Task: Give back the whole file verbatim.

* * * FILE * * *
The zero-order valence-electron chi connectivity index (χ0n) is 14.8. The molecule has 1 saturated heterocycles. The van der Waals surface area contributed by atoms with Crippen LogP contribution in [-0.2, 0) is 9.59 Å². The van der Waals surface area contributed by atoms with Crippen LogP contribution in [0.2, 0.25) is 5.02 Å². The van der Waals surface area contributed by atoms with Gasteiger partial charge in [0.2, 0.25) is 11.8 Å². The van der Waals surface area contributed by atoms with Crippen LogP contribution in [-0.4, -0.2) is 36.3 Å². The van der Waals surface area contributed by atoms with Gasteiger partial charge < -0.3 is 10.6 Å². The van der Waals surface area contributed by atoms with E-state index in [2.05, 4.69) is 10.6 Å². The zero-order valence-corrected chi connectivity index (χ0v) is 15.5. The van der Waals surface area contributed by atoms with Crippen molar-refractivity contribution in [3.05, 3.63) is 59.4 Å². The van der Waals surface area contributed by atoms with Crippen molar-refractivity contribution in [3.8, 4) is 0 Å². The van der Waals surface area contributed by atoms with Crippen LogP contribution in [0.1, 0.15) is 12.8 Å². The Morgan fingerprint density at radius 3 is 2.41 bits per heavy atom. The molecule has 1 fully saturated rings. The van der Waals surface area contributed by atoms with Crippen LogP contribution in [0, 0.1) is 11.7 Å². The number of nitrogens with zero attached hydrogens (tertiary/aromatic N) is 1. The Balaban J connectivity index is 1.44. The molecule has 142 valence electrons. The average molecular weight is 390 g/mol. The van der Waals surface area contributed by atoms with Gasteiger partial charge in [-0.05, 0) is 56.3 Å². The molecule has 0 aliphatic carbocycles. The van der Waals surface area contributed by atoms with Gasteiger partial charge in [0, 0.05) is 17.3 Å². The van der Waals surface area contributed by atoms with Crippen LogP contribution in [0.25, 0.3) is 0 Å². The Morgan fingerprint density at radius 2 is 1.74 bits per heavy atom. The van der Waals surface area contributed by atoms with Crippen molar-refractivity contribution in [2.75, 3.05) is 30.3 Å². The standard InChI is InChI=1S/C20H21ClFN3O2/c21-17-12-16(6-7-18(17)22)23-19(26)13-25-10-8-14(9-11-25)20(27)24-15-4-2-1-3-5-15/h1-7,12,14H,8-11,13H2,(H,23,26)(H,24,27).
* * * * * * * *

The zero-order valence-electron chi connectivity index (χ0n) is 14.8. The molecule has 1 saturated heterocycles. The van der Waals surface area contributed by atoms with Crippen LogP contribution in [-0.2, 0) is 9.59 Å². The van der Waals surface area contributed by atoms with Crippen LogP contribution in [0.2, 0.25) is 5.02 Å². The van der Waals surface area contributed by atoms with Gasteiger partial charge in [0.2, 0.25) is 11.8 Å². The van der Waals surface area contributed by atoms with Crippen LogP contribution in [-0.4, -0.2) is 36.3 Å². The van der Waals surface area contributed by atoms with Gasteiger partial charge < -0.3 is 10.6 Å². The van der Waals surface area contributed by atoms with E-state index in [2.05, 4.69) is 10.6 Å². The zero-order valence-corrected chi connectivity index (χ0v) is 15.5. The van der Waals surface area contributed by atoms with Crippen molar-refractivity contribution in [3.05, 3.63) is 59.4 Å². The van der Waals surface area contributed by atoms with Crippen molar-refractivity contribution in [3.8, 4) is 0 Å². The van der Waals surface area contributed by atoms with Crippen LogP contribution in [0.1, 0.15) is 12.8 Å². The Morgan fingerprint density at radius 3 is 2.41 bits per heavy atom. The molecule has 1 fully saturated rings. The van der Waals surface area contributed by atoms with Crippen LogP contribution in [0, 0.1) is 11.7 Å². The number of nitrogens with zero attached hydrogens (tertiary/aromatic N) is 1. The Balaban J connectivity index is 1.44. The molecule has 142 valence electrons. The average molecular weight is 390 g/mol. The van der Waals surface area contributed by atoms with Gasteiger partial charge in [-0.05, 0) is 56.3 Å². The molecule has 0 aliphatic carbocycles. The van der Waals surface area contributed by atoms with Gasteiger partial charge in [0, 0.05) is 17.3 Å². The van der Waals surface area contributed by atoms with Crippen LogP contribution in [0.25, 0.3) is 0 Å². The Morgan fingerprint density at radius 2 is 1.74 bits per heavy atom. The van der Waals surface area contributed by atoms with Crippen molar-refractivity contribution in [2.75, 3.05) is 30.3 Å². The standard InChI is InChI=1S/C20H21ClFN3O2/c21-17-12-16(6-7-18(17)22)23-19(26)13-25-10-8-14(9-11-25)20(27)24-15-4-2-1-3-5-15/h1-7,12,14H,8-11,13H2,(H,23,26)(H,24,27).